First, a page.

DUBUQUE, Iowa – Tomorrow (March 11) marks the one-year anniversary of the enactment of the American Rescue Plan Act (ARPA) and Dubuque Mayor Brad Cavanagh is highlighting the ways this historic legislation is driving economic recovery in Dubuque and creating opportunities for major infrastructure improvements.
ARPA grant funds have helped Dubuque businesses and organizations address critical needs as they continue to bounce back from the COVID-19 pandemic, while also making investments for the future.
“The tax dollars returned to Dubuque through the ARPA have been a tremendous boost to hundreds of local businesses and non-profits as they’ve struggled to recover from the impacts of the pandemic,” said Cavanagh. “Additionally, the City of Dubuque is using these funds to improve and expand critical infrastructure and services.”
To date, over 410 Dubuque business have been awarded a total of more than $37 million dollars in loans and grants, the majority through the Economic Injury Disaster Program as part of the U.S. Small Business Administration’s (SBA) assistance with pandemic recovery efforts. That total includes 30 local businesses that received $4.2 million through the SBA’s Restaurant Revitalization Fund.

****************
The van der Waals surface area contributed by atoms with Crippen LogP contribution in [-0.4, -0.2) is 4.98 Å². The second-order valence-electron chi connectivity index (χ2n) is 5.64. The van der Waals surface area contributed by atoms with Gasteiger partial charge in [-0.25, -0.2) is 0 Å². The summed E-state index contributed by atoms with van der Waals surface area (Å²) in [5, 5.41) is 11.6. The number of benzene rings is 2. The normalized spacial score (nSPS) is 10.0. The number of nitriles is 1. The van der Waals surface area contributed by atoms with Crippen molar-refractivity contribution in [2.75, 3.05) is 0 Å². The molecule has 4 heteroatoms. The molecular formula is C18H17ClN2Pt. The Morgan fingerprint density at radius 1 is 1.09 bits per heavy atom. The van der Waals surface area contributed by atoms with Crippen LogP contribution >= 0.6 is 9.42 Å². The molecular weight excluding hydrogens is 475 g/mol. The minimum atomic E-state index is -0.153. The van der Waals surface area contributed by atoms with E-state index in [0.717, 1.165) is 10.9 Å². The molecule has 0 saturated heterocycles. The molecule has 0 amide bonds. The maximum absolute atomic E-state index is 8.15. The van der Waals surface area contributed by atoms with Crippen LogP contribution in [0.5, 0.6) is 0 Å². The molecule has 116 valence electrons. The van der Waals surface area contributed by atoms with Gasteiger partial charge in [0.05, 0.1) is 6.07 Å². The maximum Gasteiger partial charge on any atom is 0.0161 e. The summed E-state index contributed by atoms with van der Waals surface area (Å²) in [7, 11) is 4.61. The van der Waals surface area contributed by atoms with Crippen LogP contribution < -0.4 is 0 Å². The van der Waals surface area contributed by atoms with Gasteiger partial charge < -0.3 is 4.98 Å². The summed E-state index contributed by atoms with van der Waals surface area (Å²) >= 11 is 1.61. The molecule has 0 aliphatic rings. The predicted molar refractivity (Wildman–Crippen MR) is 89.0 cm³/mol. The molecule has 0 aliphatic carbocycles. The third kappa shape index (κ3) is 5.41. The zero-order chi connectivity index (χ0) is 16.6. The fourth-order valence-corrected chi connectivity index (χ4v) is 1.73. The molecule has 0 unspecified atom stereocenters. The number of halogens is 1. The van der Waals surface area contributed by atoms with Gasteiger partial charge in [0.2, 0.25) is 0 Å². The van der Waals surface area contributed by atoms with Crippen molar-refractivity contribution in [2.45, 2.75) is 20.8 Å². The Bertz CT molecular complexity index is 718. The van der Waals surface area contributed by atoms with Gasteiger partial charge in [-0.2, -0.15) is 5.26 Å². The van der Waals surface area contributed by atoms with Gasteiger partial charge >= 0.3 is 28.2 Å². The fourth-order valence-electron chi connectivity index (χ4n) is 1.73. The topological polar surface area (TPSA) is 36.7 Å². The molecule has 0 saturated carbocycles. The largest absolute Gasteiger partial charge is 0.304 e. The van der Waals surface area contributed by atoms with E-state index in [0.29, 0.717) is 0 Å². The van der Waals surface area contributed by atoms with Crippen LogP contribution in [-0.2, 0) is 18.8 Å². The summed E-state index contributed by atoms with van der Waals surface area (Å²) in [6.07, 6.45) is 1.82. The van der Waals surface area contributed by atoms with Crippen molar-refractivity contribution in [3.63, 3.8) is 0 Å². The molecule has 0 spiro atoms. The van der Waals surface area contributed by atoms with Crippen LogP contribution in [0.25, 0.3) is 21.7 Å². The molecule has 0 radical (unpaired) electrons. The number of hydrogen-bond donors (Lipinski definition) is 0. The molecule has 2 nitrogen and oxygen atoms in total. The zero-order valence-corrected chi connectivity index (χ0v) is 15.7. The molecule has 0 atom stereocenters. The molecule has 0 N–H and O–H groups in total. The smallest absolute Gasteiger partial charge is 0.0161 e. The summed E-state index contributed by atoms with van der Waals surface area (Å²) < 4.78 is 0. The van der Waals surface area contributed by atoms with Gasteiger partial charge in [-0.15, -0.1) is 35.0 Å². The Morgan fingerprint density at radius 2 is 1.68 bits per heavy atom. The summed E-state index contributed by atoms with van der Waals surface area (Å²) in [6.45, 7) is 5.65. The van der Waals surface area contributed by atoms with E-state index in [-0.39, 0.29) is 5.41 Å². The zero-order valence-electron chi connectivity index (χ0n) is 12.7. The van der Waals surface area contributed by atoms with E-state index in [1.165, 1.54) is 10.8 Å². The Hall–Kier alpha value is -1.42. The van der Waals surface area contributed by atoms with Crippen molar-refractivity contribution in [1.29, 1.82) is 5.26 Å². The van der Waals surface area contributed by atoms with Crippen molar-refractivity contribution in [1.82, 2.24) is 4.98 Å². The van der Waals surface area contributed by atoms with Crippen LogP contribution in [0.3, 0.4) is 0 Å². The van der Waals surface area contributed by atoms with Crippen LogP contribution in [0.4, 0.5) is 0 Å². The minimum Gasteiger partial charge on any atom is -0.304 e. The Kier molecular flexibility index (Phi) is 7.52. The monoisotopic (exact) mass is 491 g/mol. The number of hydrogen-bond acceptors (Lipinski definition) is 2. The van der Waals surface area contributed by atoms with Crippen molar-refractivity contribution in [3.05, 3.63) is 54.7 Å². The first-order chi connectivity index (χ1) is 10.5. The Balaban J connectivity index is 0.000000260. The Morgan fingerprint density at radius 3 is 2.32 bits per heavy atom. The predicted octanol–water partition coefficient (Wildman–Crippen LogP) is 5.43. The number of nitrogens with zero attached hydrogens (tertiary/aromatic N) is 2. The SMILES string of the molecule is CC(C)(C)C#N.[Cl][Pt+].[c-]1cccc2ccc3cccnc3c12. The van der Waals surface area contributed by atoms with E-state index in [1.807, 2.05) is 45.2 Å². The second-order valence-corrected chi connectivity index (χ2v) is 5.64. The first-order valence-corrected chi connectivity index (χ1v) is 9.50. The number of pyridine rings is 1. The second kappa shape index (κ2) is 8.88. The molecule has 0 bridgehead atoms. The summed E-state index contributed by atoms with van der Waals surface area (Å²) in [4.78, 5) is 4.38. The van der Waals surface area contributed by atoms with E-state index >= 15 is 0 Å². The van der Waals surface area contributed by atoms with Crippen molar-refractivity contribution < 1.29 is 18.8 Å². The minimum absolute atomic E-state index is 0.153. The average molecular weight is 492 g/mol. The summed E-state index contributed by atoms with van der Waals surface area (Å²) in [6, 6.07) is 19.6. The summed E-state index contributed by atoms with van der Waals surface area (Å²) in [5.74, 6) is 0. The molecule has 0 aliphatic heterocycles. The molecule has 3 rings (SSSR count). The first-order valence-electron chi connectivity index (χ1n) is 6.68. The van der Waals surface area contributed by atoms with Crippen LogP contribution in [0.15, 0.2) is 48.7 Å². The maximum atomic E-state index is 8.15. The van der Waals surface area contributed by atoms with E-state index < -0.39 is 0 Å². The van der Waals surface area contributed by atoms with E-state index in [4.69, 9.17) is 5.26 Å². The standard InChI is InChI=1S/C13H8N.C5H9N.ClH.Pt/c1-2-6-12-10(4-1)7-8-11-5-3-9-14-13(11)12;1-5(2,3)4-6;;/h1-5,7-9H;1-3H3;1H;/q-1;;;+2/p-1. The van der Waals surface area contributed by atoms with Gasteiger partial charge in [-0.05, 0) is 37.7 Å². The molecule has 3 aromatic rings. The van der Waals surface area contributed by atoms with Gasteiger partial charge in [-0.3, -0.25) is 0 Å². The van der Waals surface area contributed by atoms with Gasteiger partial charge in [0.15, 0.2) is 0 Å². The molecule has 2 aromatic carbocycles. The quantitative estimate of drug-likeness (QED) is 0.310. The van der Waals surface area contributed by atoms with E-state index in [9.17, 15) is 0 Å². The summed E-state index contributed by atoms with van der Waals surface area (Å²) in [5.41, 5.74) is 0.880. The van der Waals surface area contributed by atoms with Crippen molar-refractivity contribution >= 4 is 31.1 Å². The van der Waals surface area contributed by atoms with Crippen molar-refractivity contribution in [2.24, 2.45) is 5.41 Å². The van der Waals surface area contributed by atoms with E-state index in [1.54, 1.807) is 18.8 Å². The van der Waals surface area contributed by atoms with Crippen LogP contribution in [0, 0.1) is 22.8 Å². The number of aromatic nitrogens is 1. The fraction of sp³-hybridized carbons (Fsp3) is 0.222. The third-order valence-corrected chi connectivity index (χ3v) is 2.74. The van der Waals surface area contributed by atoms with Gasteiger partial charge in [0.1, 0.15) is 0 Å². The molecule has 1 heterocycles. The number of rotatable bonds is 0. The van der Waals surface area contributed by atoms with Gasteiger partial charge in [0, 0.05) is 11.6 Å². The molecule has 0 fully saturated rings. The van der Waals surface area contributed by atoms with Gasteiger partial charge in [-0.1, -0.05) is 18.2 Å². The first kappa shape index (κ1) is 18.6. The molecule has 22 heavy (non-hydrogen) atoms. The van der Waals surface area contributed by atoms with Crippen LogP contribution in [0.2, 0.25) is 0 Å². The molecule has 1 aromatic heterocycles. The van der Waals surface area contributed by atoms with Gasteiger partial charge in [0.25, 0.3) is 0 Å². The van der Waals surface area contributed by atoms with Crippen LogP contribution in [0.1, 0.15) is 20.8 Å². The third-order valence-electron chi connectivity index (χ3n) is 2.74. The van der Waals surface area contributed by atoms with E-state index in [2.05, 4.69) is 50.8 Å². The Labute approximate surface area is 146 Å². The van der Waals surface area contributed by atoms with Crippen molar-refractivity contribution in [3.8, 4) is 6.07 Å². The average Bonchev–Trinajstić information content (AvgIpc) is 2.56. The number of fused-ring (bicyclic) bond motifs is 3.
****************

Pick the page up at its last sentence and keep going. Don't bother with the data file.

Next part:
Five Dubuque non-profits and one business have received a total of nearly $3 million through the SBA’s Shuttered Venue Operators Grant Program. Recipients include the Dubuque County Historical Society, Colts Drum and Bugle Corps, Grand Opera House, Bell Tower Productions, Dubuque Symphony Orchestra, and Phoenix Theatres.
To date, the City of Dubuque has been awarded $9.3 million in ARPA funds through competitive grants for public transportation improvements, sub-granting to local arts organizations, Five Flags Center (Shuttered Venues Operators Grant), AmeriCorps Program expansion, and healthy homes grants to address health and safety hazards in low-income housing.
Another critical component of the ARPA was the direct relief funding for American cities, counties, and states, including nearly $27 million to the City of Dubuque (approximately $13 million this year and $13 million next year) and almost $18 million to Dubuque County for pandemic relief and infrastructure.
Cavanagh said the City plans to pursue additional ARPA funds as well as funding available through the Bipartisan Infrastructure Law (BIL) to support the City’s current infrastructure priorities: 14th Street overpass, 16th Street detention basin flood gates and pumps, Catfish Creek sanitary sewer system improvements, NW Arterial and HWY 20 intersection improvements, Schmitt Island Master Plan implementation, flood wall maintenance/improvements, trail plan update and expansion, green alleys, mitigation of impacts of Canadian Pacific/Kansas City Southern Railroad merger, water system maintenance and upgrades, Water & Resource Recovery Center enhancements, and support for economic development efforts.
Regularly updated information as Dubuque continues to pursue ARPA and BIL grants, including the City’s infrastructure priority list, grant tracking, grant opportunities, and grant writing resources, is available at wwww.cityofdubuque.org/ARPA.
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